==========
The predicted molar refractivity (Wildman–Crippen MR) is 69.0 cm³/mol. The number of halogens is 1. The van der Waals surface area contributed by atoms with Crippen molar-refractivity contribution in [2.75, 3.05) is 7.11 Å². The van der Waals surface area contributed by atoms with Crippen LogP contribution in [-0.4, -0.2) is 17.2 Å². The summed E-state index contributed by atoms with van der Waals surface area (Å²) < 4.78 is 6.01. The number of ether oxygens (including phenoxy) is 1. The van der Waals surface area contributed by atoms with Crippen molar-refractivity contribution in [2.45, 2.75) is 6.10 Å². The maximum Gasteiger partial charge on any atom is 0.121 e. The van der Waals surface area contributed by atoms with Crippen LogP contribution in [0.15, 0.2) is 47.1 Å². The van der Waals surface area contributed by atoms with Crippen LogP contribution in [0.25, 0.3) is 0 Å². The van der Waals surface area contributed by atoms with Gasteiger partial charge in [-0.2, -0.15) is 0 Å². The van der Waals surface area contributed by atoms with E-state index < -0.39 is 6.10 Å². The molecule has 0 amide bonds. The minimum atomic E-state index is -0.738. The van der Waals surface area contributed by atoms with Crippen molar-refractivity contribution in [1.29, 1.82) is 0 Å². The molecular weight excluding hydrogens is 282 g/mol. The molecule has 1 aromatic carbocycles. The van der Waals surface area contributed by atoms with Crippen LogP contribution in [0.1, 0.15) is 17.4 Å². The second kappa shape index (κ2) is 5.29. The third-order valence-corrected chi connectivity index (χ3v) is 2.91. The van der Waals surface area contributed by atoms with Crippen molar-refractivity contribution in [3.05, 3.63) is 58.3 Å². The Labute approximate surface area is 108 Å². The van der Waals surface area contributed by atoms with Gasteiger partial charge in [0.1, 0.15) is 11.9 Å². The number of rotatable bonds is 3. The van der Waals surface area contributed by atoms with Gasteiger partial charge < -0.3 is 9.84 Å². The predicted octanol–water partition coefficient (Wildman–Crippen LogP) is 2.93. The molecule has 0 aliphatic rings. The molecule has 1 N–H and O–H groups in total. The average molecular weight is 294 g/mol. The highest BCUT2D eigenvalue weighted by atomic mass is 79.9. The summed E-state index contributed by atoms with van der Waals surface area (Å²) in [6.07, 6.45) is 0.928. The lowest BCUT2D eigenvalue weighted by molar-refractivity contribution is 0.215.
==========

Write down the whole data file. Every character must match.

The predicted molar refractivity (Wildman–Crippen MR) is 69.0 cm³/mol. The number of halogens is 1. The van der Waals surface area contributed by atoms with Crippen molar-refractivity contribution in [2.75, 3.05) is 7.11 Å². The van der Waals surface area contributed by atoms with Crippen LogP contribution in [-0.4, -0.2) is 17.2 Å². The summed E-state index contributed by atoms with van der Waals surface area (Å²) < 4.78 is 6.01. The number of ether oxygens (including phenoxy) is 1. The van der Waals surface area contributed by atoms with Crippen molar-refractivity contribution in [2.45, 2.75) is 6.10 Å². The maximum Gasteiger partial charge on any atom is 0.121 e. The van der Waals surface area contributed by atoms with Crippen LogP contribution in [0.15, 0.2) is 47.1 Å². The van der Waals surface area contributed by atoms with Crippen LogP contribution in [0.25, 0.3) is 0 Å². The van der Waals surface area contributed by atoms with Gasteiger partial charge in [-0.2, -0.15) is 0 Å². The van der Waals surface area contributed by atoms with E-state index < -0.39 is 6.10 Å². The molecule has 0 amide bonds. The minimum atomic E-state index is -0.738. The van der Waals surface area contributed by atoms with Crippen molar-refractivity contribution in [1.29, 1.82) is 0 Å². The molecular weight excluding hydrogens is 282 g/mol. The molecule has 1 aromatic carbocycles. The van der Waals surface area contributed by atoms with Crippen LogP contribution in [0.1, 0.15) is 17.4 Å². The second kappa shape index (κ2) is 5.29. The third-order valence-corrected chi connectivity index (χ3v) is 2.91. The van der Waals surface area contributed by atoms with Crippen molar-refractivity contribution in [3.05, 3.63) is 58.3 Å². The Labute approximate surface area is 108 Å². The van der Waals surface area contributed by atoms with Gasteiger partial charge in [0.1, 0.15) is 11.9 Å². The number of rotatable bonds is 3. The van der Waals surface area contributed by atoms with Gasteiger partial charge < -0.3 is 9.84 Å². The predicted octanol–water partition coefficient (Wildman–Crippen LogP) is 2.93. The molecule has 0 aliphatic rings. The molecule has 1 N–H and O–H groups in total. The average molecular weight is 294 g/mol. The highest BCUT2D eigenvalue weighted by atomic mass is 79.9. The summed E-state index contributed by atoms with van der Waals surface area (Å²) in [6.07, 6.45) is 0.928. The lowest BCUT2D eigenvalue weighted by molar-refractivity contribution is 0.215.